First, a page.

• May be difficult to measure study success in a compelling fashion, since no control group was concurrently used and some other comparator or standard must be found

When will an RCT be necessary?

The following situations make an RCT likely, if not certain:

  • When seeking to show benefit (e.g., less invasive, simpler, safer, more effective) over an established standard of care. Examples include device therapy compared to medical management as a control, or sometimes even “watchful waiting” for conditions where medical management is not relevant or has proven fruitless. This sort of RCT is the classic superiority comparison that attempts to prove the novel therapy offers significant advantages in terms of study outcomes over the control group.
  • When comparing a novel treatment to an established active therapy, which in device studies usually means the control is a device as well. In this case, the established therapy forms the control group, and the objective of the trial may be noninferiority, meaning that the novel treatment need only be as good as the established, active control.

In these situations, the need for a control group is obvious; a trial cannot compare treatment to control without a control group. It is naturally possible to conduct a trial with a concurrent control group but without randomization (e.g., when it is impossible to assign treatments to individuals, which sometimes happens in the social sciences when behavior is being observed rather than treatments assigned).

In a medical device framework, though, it rarely makes sense to have a concurrent control group enrolled without randomization, since randomization is fundamental to balancing the groups and, therefore, permitting a clean evaluation of study outcomes.

When dealing with FDA, there is no explicit statutory requirement for RCTs. For instance, FDA’s mandate on premarket approval (PMA) submissions states that the agency is to rely upon “valid scientific evidence,” which includes the following, per FDA guidance:

  • Well-controlled studies
  • Partially controlled studies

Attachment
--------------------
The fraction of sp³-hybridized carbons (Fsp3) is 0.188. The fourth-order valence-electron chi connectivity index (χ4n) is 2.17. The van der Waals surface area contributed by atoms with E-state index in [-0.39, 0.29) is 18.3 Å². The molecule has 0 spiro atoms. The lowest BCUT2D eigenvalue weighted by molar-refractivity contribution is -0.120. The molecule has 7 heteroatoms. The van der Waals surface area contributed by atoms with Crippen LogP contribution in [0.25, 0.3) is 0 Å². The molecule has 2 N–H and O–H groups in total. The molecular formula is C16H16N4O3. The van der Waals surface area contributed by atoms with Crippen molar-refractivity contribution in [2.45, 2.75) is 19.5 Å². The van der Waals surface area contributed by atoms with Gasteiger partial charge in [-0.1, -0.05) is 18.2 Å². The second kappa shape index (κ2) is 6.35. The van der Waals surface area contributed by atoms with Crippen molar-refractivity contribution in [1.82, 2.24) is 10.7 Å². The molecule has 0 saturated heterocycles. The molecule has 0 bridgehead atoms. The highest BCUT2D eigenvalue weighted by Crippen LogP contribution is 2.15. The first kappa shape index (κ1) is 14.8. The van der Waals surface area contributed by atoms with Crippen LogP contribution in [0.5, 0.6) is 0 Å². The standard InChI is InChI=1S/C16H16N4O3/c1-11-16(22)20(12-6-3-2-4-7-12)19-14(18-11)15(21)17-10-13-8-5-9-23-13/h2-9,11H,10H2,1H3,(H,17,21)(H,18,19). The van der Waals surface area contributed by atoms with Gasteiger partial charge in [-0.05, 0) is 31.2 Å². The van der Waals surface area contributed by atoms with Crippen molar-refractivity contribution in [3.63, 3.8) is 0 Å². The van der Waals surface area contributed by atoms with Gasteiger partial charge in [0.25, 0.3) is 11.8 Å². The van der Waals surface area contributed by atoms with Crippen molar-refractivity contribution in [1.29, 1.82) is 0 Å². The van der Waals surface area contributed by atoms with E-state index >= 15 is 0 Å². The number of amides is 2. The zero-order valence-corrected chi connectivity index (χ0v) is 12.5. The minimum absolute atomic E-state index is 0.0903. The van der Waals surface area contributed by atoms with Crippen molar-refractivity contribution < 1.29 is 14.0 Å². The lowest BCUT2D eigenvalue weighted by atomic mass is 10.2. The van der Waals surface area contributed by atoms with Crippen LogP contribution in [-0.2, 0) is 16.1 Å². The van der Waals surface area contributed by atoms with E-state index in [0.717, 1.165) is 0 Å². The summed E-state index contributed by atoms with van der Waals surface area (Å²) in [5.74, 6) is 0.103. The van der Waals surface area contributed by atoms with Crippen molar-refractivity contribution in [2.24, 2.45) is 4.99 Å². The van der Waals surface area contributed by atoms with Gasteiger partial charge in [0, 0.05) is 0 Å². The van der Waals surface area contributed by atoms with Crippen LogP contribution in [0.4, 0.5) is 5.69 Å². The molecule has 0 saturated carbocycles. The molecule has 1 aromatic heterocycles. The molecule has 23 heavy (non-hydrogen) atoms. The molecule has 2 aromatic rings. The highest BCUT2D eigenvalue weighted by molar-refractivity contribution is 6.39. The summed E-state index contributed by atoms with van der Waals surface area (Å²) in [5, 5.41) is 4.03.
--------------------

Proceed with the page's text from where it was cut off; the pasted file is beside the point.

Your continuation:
• Objective trials without matched controls
  • Well-documented case histories
  • Reports of significant human experience

Over time, FDA has agreed with study sponsors on the use of a vast number of nonrandomized studies, even those intended to support PMA submissions, and this will continue. Sometimes, it’s simply impractical for operational or even ethical reasons to conduct an RCT. Unsurprisingly, though, the FDA’s Center for Devices and Radiological Health (CDRH) will prefer a randomized controlled trial over other options if the opportunity exists. FDA’s list of evidence sources is presented in the order that it is (top to bottom, strongest to weakest) for a reason.

Conclusion

The RCT is the only kind of trial that provides a concurrent group of patients against which the novel treatment can be compared, while also minimizing the possibility of systematic differences between patients in the treatment and control groups. Rather than just evaluating treatment outcomes, the use of a concurrent control group gives a fully valid estimate of treatment benefit over the control. And thanks to randomization, the study groups are similar in terms of subject demographics and medical conditions, so the study results can be compared across the groups. Data from RCTs can be used to demonstrate product performance, effectiveness, and safety, all of which can be compelling to the market decisions made by regulators and clinical experts.